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I'm a CatComm Champion - Join my pledge!

Im a catcomm championHere's an opportunity to help me support an incredible organization that we're working with here in Rio, one that is helping local communities throughout the world solve their own problems. I have agreed to become a CatComm Champion, pledging $500 to support Catalytic Communities’ unique work with community leaders around the world, but only if I can inspire at least 50 of my friends and colleagues to each contribute $50 or more to match my pledge (for a total of at least $3000).

The Power of Peer Networks - CatComm and PledgeBank

“Everybody knows the proverb about how it’s better to teach a man to fish than just to give him a fish, but there’s a step beyond that: it’s better that a man’s neighbor is the one teaching him to fish, his peer.  If some expert swoops in from afar you miss half the value of the interaction because of the inequality in that relationship. But if it’s his peer teaching him? Then the man is much more likely to offer something in return.  You are much more likely to create a real sustainable relationship rather than just a new dependency.” Theresa Williamson, Founder, Catalytic Communities

Can individuals change the world? It's all a matter of leverage…

At BRINQ we've been exploring the creation of peer networks for local innovators in the Base of the Pyramid, particularly for innovation in toys and all things play! And although we've already written a number of recent articles about them, we thought it was a good moment to again bring up our friends in Rio de Janeiro, Brazil, who exemplify the power of peer networks. Those friends of course are the folks at Catalytic Communities (CatComm) , who we recently entered into a partnership with to help fundraise and expand their local world-changing network globally.

Why our intense interest in Catalytic Communities? Raw admiration for their work aside, we're just heeding the advice of Njeri Muhia, an economics professor at Egerton University in Njoro, Kenya who mentored us on participatory methods for development. Njeri told us, "Instead of trying to build entirely new infrastructure in poor communities, first try doing something new with existing capacity and groups." In Brazil, Catalytic Communities has already built a powerful peer network of community leaders and innovators drawn from amongst Rio de Janeiro's 750 squatter communities (favelas) and such a resource provides huge opportunities to new ventures like ours. In fact, through Patrick's involvement with the Base of the Pyramid Protocol, we found that networks like CatComm's are invaluable in seeking out new opportunities for business and development.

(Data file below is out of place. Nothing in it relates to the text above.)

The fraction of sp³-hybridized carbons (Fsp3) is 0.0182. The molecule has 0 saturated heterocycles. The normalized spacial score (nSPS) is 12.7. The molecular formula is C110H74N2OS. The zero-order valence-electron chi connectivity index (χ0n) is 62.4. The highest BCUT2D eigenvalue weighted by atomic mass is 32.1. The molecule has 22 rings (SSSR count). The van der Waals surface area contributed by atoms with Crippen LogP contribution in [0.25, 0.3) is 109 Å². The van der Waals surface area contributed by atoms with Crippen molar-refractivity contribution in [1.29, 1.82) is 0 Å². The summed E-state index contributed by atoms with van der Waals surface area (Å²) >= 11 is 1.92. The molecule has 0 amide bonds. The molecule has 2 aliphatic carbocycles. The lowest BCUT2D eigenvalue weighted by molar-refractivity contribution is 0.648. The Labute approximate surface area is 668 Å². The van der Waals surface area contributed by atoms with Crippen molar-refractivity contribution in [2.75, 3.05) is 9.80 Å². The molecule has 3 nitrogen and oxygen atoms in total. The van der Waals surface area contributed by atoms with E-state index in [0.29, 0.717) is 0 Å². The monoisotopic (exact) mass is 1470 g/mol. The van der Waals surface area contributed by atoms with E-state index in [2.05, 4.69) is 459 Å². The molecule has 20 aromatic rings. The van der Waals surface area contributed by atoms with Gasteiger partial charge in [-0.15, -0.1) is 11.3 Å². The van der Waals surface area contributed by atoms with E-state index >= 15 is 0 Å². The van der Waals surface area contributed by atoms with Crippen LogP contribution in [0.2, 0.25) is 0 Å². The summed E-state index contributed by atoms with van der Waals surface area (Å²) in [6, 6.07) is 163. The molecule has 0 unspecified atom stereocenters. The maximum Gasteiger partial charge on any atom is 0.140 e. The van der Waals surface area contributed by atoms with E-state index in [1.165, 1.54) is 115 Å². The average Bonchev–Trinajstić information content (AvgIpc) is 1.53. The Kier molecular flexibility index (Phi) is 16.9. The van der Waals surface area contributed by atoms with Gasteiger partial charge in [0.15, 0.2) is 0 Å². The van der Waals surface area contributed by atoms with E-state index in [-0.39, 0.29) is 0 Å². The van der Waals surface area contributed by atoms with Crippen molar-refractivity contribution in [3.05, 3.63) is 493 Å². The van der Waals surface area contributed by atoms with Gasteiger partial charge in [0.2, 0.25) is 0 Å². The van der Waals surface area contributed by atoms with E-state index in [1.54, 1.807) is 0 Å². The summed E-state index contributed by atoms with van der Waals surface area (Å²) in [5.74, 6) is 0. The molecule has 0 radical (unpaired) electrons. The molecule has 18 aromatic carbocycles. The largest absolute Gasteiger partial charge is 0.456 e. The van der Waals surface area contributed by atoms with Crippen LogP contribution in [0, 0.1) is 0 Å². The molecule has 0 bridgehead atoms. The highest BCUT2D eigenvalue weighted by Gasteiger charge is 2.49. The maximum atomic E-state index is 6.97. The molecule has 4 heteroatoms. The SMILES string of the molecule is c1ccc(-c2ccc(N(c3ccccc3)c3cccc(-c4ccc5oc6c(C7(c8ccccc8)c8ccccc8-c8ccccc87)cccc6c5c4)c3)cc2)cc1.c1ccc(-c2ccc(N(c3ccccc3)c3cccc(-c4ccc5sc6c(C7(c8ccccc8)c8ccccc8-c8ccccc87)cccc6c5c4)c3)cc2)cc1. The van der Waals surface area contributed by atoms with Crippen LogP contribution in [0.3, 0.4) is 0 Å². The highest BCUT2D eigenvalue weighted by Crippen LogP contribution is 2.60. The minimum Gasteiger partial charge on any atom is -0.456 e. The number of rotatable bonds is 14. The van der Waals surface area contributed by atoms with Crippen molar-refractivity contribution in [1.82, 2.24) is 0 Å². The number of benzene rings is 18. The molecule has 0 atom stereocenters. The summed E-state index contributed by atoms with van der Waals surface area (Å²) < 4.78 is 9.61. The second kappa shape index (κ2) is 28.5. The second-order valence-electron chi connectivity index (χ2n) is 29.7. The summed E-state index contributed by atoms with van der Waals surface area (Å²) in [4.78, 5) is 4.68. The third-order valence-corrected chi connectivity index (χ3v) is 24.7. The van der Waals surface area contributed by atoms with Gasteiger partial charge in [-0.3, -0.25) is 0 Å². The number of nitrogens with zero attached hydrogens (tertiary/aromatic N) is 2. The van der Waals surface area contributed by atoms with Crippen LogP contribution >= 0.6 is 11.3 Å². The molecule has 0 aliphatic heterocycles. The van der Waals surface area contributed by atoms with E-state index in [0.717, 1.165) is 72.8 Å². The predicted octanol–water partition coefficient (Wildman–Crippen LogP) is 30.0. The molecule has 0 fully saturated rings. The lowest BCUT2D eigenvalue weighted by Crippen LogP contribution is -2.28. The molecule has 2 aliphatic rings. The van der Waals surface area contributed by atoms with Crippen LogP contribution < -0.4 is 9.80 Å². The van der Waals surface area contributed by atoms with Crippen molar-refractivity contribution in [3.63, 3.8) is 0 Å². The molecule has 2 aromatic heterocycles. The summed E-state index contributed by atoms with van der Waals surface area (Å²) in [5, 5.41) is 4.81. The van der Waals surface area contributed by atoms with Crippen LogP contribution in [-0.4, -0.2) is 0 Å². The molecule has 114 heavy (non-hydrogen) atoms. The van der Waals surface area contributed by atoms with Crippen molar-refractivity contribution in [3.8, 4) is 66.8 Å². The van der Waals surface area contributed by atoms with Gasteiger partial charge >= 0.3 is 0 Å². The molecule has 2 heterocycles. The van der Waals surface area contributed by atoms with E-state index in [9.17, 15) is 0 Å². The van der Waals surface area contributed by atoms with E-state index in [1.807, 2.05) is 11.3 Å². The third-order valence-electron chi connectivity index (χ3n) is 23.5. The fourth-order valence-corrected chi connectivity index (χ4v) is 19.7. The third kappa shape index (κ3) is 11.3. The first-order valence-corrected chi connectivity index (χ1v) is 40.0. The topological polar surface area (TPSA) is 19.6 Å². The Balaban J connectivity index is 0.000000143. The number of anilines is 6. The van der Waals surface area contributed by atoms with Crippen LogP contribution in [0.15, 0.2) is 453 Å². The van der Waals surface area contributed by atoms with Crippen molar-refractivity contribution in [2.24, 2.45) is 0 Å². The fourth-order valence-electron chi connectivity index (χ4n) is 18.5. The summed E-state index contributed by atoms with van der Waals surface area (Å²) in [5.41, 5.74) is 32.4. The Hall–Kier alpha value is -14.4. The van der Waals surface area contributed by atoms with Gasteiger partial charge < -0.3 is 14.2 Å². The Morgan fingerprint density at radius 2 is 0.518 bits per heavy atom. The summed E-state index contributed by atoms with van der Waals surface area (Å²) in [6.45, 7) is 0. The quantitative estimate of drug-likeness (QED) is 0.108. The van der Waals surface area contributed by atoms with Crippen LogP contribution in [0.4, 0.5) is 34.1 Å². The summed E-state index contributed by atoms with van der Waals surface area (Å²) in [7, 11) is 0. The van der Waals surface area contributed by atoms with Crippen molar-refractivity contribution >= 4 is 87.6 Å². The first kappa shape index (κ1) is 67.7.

Finding the Hard Answers - Catalytic Communities Launches Upgraded Site

Catalytic Communities (CatComm), our community partner in Rio de Janeiro, Brazil, announced the launch of its new community empowering site www.CatComm.org. CatComm is a huge inspiration for us here at BRINQ, their insights in cultivating and capturing local innovations have been critical to us in our early years and their active work with communities generating solutions has taught us that stronger relationships lead to more viable innovations. In a world of people content with "asking the hard questions", Catalytic Communities is a refreshing example of an organization actually looking for the hard answers.

Side Effects - A Day in the Community

"I'd love to hear your impressions," Theresa said to me as we boarded the bus outside of Rocinha, "about what you think of the communities here vs. where you lived in Kenya." Here was Rio de Janiero, Brazil and in Kenya was Kibera, a million-person shantytown in Nairobi, where I had just spent the previous three months living and working. Theresa and I were catching a bus to the outskirts of Rio for a visit with local community leaders and to spend a "Day in the Community", a regular event that brings together children and neighbors from six of Rio's favelas, Brazil's illegal communities. Theresa and I found a seat as the bus lurched forward and I sat there wondering about her request. What preconceptions had living in an African slum given me about a South American one?

Learning to Swim - Back in Brazil

I've been very happy with how far my Portuguese has come, especially after having been gone from Brazil for so long, yet my ability to communicate here is like being able to swim in a gentle sea, enquanto tudo tá tranquilo, tudo bom! ("While everything is calm, no problem!") But while sitting in on CatComm's open forum, a meeting for feedback from community partners and constituents, I experienced a very different world of linguistic aquatics; visualize the crashing waves at Ipanema, Brazil's most famous of beaches, where the people are beautiful but the weak stay out of the water.

Last night, a dozen of us met inside the Casa do Gestor Catalisador, CatComm's home and technology hub in Rio, located on the edge of the downtown, in a historic district by the bay and the center of the old slave trade. Around us on the Casa walls, on mounted wood or printed t-shirts, hung windows into the world of the favelas, the works of Brazilian photographer Maurício Hora, a man with an incredible capacity to capture the spirit of place on film. Maurício sat to my left, Theresa to my right, the rest were spread out in a circle around the room, community leaders and artists, passionate Brazilians all; not quite what my beach and bar Portuguese had prepared me for.

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